It is all about sensibility. That sums Jake Silverstein, editor of Texas Monthly magazine, view of what differentiates a magazine from other media entities. “Magazines right now need strategies that can spread their stories and writers and photographers and sensibility (notice I didn’t say “content”) across digital, events, social media, broadcast, etc, but if the magazine itself doesn’t remain top quality, there’s nothing to set the course of the franchise.” Those, my friends, are but a few of the many words of wisdom Mr. Silverstein shared with me in this installment of the Mr. Magazine™ Interviews.
“That monthly sensibility is divorced from the daily grind/sensibility of the web.” The monthly sensibility creates a wide world of difference between printed magazines and digital entities. “Just adding bells and whistles to the print product on the web,” Mr. Silverstein told me, “is not the answer for the digital future.” He believes that we are at least one year away from really finding out what really works on the tablets.
In a typical Mr. Magazine™ Interviews fashion, here are first the sound bites followed by the complete interview with Jake Silverstein:
The sound bites:
What every magazine needs right now is a plan.
Some magazines will be more multi-platform than others. But I do believe that for a general interest magazine like ours, there is a balance of media in which print stays strong for a long, long time.
Real quality, timeless quality, the kind of quality that raises to the level of literature—that’s extremely rare. But it’s what we strive for with every single piece we publish.
After 38 years, Texas Monthly has become one of the points in the constellation of things that make Texas a unique place.
On the one hand, the digital revolution has made news the most important commodity in the world. On the other hand, it has totally stripped away its dollar value
And now for the full interview with Jake Silverstein, editor, Texas Monthly magazine:
Samir Husni: What keeps Texas Monthly, after all these years, tick, click and stick with the readers and advertisers?
Jake Silverstein: It’s pretty simple really: great storytelling that’s both relevant and surprising; gorgeous art direction and photography; an authentic perspective on a unique and fascinating place; a sincere commitment to producing journalism that has an impact; and extremely fun, clever, and useful reader service. All of this delivered in a particular voice—knowing, insidery, funny, not overly conventional, local without being parochial, sophisticated without being pretentious.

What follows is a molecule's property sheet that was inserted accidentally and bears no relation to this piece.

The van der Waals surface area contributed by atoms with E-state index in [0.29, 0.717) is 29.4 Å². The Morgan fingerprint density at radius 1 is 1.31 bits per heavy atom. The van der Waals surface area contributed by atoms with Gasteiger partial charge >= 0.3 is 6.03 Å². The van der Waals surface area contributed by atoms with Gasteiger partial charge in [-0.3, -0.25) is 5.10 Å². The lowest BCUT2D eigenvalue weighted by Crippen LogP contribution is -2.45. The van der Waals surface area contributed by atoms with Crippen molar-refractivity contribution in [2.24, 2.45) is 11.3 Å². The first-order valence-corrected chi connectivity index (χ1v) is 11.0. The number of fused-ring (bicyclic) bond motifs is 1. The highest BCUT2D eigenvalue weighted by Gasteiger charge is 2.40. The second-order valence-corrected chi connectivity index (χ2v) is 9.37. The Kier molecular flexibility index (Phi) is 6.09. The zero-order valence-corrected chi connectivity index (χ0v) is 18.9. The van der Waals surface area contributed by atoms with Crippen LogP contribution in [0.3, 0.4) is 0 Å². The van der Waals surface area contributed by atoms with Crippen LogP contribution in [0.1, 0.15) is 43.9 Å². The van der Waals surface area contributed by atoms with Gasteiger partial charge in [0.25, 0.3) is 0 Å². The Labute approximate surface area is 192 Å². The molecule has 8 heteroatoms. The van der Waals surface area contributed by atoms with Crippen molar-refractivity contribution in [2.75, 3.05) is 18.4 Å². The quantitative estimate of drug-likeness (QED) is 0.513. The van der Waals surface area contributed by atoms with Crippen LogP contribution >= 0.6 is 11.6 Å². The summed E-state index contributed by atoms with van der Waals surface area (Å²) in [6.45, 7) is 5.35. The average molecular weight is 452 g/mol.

SH: In the midst of this changing media world, what are some of must-haves (anchors) that you feel a magazine like Texas Monthly should posses to survive and thrive in the future?
JS: A clear sense of identity and mission (see above) that can be transmitted across different media platforms. But you can suffer from Multi-Platform Syndrome too. It’s absolutely key that as we push forward we make decisions that reflect a commitment to and respect for the mothership. Magazines right now need strategies that can spread their stories and writers and photographers and sensibility (notice I didn’t say “content”) across digital, events, social media, broadcast, etc, but if the magazine itself doesn’t remain top quality, there’s nothing to set the course of the franchise. Most of all, what every magazine needs right now is a plan. It may not work, but as the great media theorist T. Boone Pickens once said, “A fool with a plan is better than a genius with no plan.”
SH: We are seeing a return of some editors to print after vowing “never to work in print again.” Did you ever stopped believing in print?